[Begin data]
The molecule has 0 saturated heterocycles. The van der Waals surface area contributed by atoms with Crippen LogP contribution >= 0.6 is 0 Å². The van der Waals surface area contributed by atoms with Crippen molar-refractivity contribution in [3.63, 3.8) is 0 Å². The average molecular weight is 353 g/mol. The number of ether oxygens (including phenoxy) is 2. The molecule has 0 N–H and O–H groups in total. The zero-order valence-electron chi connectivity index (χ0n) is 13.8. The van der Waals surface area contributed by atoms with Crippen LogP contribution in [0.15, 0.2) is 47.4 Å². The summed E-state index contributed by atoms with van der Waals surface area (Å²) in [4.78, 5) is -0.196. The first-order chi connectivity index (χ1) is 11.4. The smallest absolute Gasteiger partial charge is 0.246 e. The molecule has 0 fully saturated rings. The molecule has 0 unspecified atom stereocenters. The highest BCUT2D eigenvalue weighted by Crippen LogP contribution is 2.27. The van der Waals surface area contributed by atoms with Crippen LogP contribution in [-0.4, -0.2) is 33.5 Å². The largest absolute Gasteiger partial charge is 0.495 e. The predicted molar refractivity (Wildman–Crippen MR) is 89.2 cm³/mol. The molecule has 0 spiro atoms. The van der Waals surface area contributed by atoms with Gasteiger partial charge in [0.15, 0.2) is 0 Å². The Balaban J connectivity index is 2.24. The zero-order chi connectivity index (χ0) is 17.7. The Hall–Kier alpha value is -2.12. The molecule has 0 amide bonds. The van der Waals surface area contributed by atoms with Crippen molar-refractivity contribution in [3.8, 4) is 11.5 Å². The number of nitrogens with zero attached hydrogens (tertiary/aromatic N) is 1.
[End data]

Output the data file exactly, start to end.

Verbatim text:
The molecule has 0 saturated heterocycles. The van der Waals surface area contributed by atoms with Crippen LogP contribution >= 0.6 is 0 Å². The van der Waals surface area contributed by atoms with Crippen molar-refractivity contribution in [3.63, 3.8) is 0 Å². The average molecular weight is 353 g/mol. The number of ether oxygens (including phenoxy) is 2. The molecule has 0 N–H and O–H groups in total. The zero-order valence-electron chi connectivity index (χ0n) is 13.8. The van der Waals surface area contributed by atoms with Crippen LogP contribution in [0.15, 0.2) is 47.4 Å². The summed E-state index contributed by atoms with van der Waals surface area (Å²) in [4.78, 5) is -0.196. The first-order chi connectivity index (χ1) is 11.4. The smallest absolute Gasteiger partial charge is 0.246 e. The molecule has 0 fully saturated rings. The molecule has 0 unspecified atom stereocenters. The highest BCUT2D eigenvalue weighted by Crippen LogP contribution is 2.27. The van der Waals surface area contributed by atoms with Crippen LogP contribution in [-0.4, -0.2) is 33.5 Å². The largest absolute Gasteiger partial charge is 0.495 e. The predicted molar refractivity (Wildman–Crippen MR) is 89.2 cm³/mol. The molecule has 0 spiro atoms. The van der Waals surface area contributed by atoms with Gasteiger partial charge in [0.15, 0.2) is 0 Å². The Balaban J connectivity index is 2.24. The zero-order chi connectivity index (χ0) is 17.7. The Hall–Kier alpha value is -2.12. The molecule has 0 amide bonds. The van der Waals surface area contributed by atoms with Crippen molar-refractivity contribution in [3.8, 4) is 11.5 Å². The number of nitrogens with zero attached hydrogens (tertiary/aromatic N) is 1.